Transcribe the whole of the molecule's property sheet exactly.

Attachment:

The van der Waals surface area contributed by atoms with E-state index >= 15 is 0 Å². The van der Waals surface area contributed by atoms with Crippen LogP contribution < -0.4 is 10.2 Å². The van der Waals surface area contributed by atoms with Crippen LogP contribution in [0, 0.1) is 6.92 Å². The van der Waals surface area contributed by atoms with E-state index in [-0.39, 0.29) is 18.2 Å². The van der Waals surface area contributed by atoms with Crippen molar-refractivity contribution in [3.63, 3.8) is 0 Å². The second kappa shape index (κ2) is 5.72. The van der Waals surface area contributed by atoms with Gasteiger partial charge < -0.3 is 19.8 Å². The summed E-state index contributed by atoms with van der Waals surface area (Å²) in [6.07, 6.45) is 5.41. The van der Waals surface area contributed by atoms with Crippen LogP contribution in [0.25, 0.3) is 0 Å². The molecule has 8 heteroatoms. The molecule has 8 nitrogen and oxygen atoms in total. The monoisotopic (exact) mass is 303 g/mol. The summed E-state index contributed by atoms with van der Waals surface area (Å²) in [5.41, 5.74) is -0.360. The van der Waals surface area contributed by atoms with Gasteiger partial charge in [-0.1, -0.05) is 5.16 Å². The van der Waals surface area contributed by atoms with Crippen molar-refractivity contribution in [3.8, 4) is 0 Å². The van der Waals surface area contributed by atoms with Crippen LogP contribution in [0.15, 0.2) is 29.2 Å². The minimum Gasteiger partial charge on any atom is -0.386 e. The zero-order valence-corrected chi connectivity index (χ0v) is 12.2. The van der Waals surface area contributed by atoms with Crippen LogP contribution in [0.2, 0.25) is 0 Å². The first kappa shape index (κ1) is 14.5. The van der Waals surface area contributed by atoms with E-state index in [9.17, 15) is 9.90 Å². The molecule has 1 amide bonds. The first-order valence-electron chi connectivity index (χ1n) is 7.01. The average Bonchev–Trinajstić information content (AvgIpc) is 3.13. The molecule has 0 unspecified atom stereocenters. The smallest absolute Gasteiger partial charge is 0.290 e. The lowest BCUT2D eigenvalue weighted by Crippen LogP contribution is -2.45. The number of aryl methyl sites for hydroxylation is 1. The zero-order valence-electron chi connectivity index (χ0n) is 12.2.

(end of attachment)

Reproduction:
The van der Waals surface area contributed by atoms with E-state index >= 15 is 0 Å². The van der Waals surface area contributed by atoms with Crippen LogP contribution < -0.4 is 10.2 Å². The van der Waals surface area contributed by atoms with Crippen LogP contribution in [0, 0.1) is 6.92 Å². The van der Waals surface area contributed by atoms with E-state index in [-0.39, 0.29) is 18.2 Å². The van der Waals surface area contributed by atoms with Crippen molar-refractivity contribution in [3.63, 3.8) is 0 Å². The second kappa shape index (κ2) is 5.72. The van der Waals surface area contributed by atoms with Gasteiger partial charge < -0.3 is 19.8 Å². The summed E-state index contributed by atoms with van der Waals surface area (Å²) in [6.07, 6.45) is 5.41. The van der Waals surface area contributed by atoms with Crippen LogP contribution in [0.25, 0.3) is 0 Å². The molecule has 8 heteroatoms. The molecule has 8 nitrogen and oxygen atoms in total. The monoisotopic (exact) mass is 303 g/mol. The summed E-state index contributed by atoms with van der Waals surface area (Å²) in [5.41, 5.74) is -0.360. The van der Waals surface area contributed by atoms with Gasteiger partial charge in [-0.1, -0.05) is 5.16 Å². The van der Waals surface area contributed by atoms with Crippen molar-refractivity contribution in [3.8, 4) is 0 Å². The van der Waals surface area contributed by atoms with Crippen LogP contribution in [0.15, 0.2) is 29.2 Å². The minimum Gasteiger partial charge on any atom is -0.386 e. The zero-order valence-corrected chi connectivity index (χ0v) is 12.2. The van der Waals surface area contributed by atoms with Crippen LogP contribution in [0.2, 0.25) is 0 Å². The first kappa shape index (κ1) is 14.5. The van der Waals surface area contributed by atoms with E-state index in [9.17, 15) is 9.90 Å². The molecule has 1 amide bonds. The first-order valence-electron chi connectivity index (χ1n) is 7.01. The average Bonchev–Trinajstić information content (AvgIpc) is 3.13. The molecule has 0 unspecified atom stereocenters. The smallest absolute Gasteiger partial charge is 0.290 e. The lowest BCUT2D eigenvalue weighted by Crippen LogP contribution is -2.45. The number of aryl methyl sites for hydroxylation is 1. The zero-order valence-electron chi connectivity index (χ0n) is 12.2.